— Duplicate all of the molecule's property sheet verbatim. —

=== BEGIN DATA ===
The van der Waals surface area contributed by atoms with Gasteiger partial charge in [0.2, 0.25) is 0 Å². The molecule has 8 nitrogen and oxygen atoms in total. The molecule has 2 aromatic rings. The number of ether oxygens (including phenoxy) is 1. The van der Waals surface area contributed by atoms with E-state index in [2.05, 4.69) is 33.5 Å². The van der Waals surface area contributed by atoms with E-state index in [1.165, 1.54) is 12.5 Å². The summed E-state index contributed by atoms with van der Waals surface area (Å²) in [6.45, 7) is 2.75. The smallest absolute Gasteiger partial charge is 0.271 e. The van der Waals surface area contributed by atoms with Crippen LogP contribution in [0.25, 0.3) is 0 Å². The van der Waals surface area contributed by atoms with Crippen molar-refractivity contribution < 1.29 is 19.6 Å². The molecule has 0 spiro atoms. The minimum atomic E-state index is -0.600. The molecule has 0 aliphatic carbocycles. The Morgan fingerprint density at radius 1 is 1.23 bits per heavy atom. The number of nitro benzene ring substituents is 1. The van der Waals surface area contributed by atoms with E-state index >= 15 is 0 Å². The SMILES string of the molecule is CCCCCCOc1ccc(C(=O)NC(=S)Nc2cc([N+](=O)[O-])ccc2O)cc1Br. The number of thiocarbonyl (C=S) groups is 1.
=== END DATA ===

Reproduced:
The van der Waals surface area contributed by atoms with Gasteiger partial charge in [0.2, 0.25) is 0 Å². The molecule has 8 nitrogen and oxygen atoms in total. The molecule has 2 aromatic rings. The number of ether oxygens (including phenoxy) is 1. The van der Waals surface area contributed by atoms with E-state index in [2.05, 4.69) is 33.5 Å². The van der Waals surface area contributed by atoms with E-state index in [1.165, 1.54) is 12.5 Å². The summed E-state index contributed by atoms with van der Waals surface area (Å²) in [6.45, 7) is 2.75. The smallest absolute Gasteiger partial charge is 0.271 e. The van der Waals surface area contributed by atoms with Crippen LogP contribution in [0.25, 0.3) is 0 Å². The van der Waals surface area contributed by atoms with Crippen molar-refractivity contribution < 1.29 is 19.6 Å². The molecule has 0 spiro atoms. The minimum atomic E-state index is -0.600. The molecule has 0 aliphatic carbocycles. The Morgan fingerprint density at radius 1 is 1.23 bits per heavy atom. The number of nitro benzene ring substituents is 1. The van der Waals surface area contributed by atoms with E-state index >= 15 is 0 Å². The SMILES string of the molecule is CCCCCCOc1ccc(C(=O)NC(=S)Nc2cc([N+](=O)[O-])ccc2O)cc1Br. The number of thiocarbonyl (C=S) groups is 1.